Training Log

Starting Strength in the Real World


Hip Pain and Rehab Case Study After Arthroscopic Hip Surgery

by Matthew Moore | February 15, 2018

In this article I will outline my experience using barbells to successfully recover from arthroscopic hip surgery to repair a torn labrum and remove bony lesions in the hip socket, and what happens when you decide to make your body heal rather than wait for it to heal. In just over 6 months post-op, I was able to get my squat up to 405x3 for a huge all time PR with no hip pain using the Starting Strength linear progression.

Background/Injury

In April of 2016 I was working through my squat warmups when I felt a pop in my right hip. This resulted in a sharp pain deep in the hip which quickly moved to the anterior region of the hip joint. I couldn’t walk without a limp; and even laying down in bed was painful the first few days. I waited about 4 weeks to get back to training. After the injury I could still train the deadlift, but I would always feel something “catch” in my hip while in the bottom of an squat, so I just trained around the injury for the next year.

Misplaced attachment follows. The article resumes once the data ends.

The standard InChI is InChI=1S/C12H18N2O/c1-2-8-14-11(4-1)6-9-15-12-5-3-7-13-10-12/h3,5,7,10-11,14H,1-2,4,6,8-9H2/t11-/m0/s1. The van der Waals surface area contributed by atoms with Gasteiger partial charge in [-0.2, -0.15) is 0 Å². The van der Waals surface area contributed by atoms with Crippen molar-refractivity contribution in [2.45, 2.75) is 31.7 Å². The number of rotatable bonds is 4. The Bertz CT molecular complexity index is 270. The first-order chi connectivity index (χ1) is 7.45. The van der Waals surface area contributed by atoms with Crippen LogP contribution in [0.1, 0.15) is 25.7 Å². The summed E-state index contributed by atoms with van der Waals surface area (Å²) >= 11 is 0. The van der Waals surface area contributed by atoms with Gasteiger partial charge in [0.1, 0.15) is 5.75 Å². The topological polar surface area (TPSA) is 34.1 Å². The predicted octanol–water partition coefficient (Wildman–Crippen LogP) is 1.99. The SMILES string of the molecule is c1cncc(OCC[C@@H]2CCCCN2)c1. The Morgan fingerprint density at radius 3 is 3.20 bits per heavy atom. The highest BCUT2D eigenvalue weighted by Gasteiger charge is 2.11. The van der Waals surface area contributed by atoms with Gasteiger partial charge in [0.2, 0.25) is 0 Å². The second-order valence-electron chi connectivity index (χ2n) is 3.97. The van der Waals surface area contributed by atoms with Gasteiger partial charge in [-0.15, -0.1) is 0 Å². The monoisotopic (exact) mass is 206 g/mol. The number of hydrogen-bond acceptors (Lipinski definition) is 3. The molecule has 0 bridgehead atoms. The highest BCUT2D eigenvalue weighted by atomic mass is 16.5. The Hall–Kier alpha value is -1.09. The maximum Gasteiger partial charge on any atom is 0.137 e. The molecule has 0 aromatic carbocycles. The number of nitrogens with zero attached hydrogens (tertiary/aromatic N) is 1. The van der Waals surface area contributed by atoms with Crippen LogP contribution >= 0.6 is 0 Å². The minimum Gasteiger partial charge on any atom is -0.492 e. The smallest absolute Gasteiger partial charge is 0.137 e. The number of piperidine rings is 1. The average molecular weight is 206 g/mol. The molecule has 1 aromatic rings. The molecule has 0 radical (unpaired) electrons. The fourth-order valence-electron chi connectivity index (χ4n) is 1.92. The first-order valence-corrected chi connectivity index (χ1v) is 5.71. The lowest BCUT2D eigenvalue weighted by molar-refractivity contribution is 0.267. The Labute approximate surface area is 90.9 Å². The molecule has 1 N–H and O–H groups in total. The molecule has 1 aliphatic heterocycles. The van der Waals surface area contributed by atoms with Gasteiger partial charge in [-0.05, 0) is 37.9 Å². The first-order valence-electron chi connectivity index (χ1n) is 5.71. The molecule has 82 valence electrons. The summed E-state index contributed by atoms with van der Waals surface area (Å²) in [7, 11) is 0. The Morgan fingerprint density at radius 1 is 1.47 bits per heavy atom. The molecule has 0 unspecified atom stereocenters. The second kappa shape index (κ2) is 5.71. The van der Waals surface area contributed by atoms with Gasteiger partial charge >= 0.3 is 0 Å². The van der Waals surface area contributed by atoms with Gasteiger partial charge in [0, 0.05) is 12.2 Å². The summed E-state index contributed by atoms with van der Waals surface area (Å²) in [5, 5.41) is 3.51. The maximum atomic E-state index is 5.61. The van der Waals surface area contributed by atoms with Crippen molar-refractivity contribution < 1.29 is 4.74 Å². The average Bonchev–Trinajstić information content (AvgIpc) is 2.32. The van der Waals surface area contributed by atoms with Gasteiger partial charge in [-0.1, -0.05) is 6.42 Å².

By April 2017 I had x-rays and an MRI done on my hip. I met with a surgeon in Fairfax, Virginia who specialized in hip arthroscopy. He said I had a classic exam for Femoral Acetabular Impingement (FAI) syndrome, and my imaging showed that I had both “cam” and “pincer” lesions in the right hip – abnormal growths of bone that build up over time around the femoral neck (cam) and an overgrowth of the socket of the acetabulum (pincer). I’d likely had these bony lesions for a long time, and the pain I felt in April 2016 was the result of the spurs pinching on the labrum until it finally tore from the acetabulum. Following the surgeon’s recommendation and tired of dealing with the pain for over a year, I opted for surgery on May 16, 2017.

The Surgery

According to the surgery report, no chondral damage was found on the femoral head, and no loose bodies were found in the hip. They found some synovitis throughout the hip capsule and performed a partial synovectomy. After evaluation of the labrum it was shown there was a significant tear from the 11 o’clock to 1:30 position. They shaved down the pincer lesion with a burr, and then used 2 anchors to reattach the Labrum. Finally, they used a burr to remove the large cam lesion.